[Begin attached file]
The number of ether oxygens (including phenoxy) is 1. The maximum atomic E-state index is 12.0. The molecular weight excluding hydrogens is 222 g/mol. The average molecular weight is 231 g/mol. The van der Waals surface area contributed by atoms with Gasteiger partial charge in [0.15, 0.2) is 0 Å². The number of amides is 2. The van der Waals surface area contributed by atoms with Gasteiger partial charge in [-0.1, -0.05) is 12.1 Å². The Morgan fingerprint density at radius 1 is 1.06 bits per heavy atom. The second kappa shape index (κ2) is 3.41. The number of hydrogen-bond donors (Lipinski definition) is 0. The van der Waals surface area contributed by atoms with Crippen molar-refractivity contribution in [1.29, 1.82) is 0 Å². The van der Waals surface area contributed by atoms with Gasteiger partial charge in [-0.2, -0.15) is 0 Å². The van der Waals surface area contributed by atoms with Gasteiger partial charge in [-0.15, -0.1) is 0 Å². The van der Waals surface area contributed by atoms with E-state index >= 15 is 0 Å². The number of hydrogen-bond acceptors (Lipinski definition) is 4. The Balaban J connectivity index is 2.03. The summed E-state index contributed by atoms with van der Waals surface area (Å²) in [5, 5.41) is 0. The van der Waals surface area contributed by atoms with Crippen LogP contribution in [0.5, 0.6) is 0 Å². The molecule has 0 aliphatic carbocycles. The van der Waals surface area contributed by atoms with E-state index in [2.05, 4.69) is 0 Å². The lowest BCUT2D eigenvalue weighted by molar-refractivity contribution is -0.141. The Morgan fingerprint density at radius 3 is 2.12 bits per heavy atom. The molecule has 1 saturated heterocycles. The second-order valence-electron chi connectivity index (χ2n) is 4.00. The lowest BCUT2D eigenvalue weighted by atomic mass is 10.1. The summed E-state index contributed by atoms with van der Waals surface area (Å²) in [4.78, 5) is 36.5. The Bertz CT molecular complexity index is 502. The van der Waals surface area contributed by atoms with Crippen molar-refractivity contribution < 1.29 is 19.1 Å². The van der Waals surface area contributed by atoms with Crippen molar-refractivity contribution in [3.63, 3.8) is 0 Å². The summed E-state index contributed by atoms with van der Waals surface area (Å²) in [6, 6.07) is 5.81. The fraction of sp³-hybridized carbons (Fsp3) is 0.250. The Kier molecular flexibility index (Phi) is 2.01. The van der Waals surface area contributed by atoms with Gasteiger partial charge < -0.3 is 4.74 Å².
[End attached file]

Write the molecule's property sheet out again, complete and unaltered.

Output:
The number of ether oxygens (including phenoxy) is 1. The maximum atomic E-state index is 12.0. The molecular weight excluding hydrogens is 222 g/mol. The average molecular weight is 231 g/mol. The van der Waals surface area contributed by atoms with Gasteiger partial charge in [0.15, 0.2) is 0 Å². The number of amides is 2. The van der Waals surface area contributed by atoms with Gasteiger partial charge in [-0.1, -0.05) is 12.1 Å². The Morgan fingerprint density at radius 1 is 1.06 bits per heavy atom. The second kappa shape index (κ2) is 3.41. The number of hydrogen-bond donors (Lipinski definition) is 0. The van der Waals surface area contributed by atoms with Crippen molar-refractivity contribution in [1.29, 1.82) is 0 Å². The van der Waals surface area contributed by atoms with Gasteiger partial charge in [-0.2, -0.15) is 0 Å². The van der Waals surface area contributed by atoms with Gasteiger partial charge in [-0.15, -0.1) is 0 Å². The van der Waals surface area contributed by atoms with E-state index >= 15 is 0 Å². The number of hydrogen-bond acceptors (Lipinski definition) is 4. The Balaban J connectivity index is 2.03. The summed E-state index contributed by atoms with van der Waals surface area (Å²) in [5, 5.41) is 0. The van der Waals surface area contributed by atoms with Crippen LogP contribution in [0.5, 0.6) is 0 Å². The molecule has 0 aliphatic carbocycles. The van der Waals surface area contributed by atoms with E-state index in [2.05, 4.69) is 0 Å². The lowest BCUT2D eigenvalue weighted by molar-refractivity contribution is -0.141. The Morgan fingerprint density at radius 3 is 2.12 bits per heavy atom. The molecule has 1 saturated heterocycles. The second-order valence-electron chi connectivity index (χ2n) is 4.00. The lowest BCUT2D eigenvalue weighted by atomic mass is 10.1. The summed E-state index contributed by atoms with van der Waals surface area (Å²) in [4.78, 5) is 36.5. The Bertz CT molecular complexity index is 502. The van der Waals surface area contributed by atoms with Crippen molar-refractivity contribution < 1.29 is 19.1 Å². The van der Waals surface area contributed by atoms with Crippen molar-refractivity contribution in [3.63, 3.8) is 0 Å². The summed E-state index contributed by atoms with van der Waals surface area (Å²) in [6, 6.07) is 5.81. The fraction of sp³-hybridized carbons (Fsp3) is 0.250. The Kier molecular flexibility index (Phi) is 2.01. The van der Waals surface area contributed by atoms with Gasteiger partial charge < -0.3 is 4.74 Å².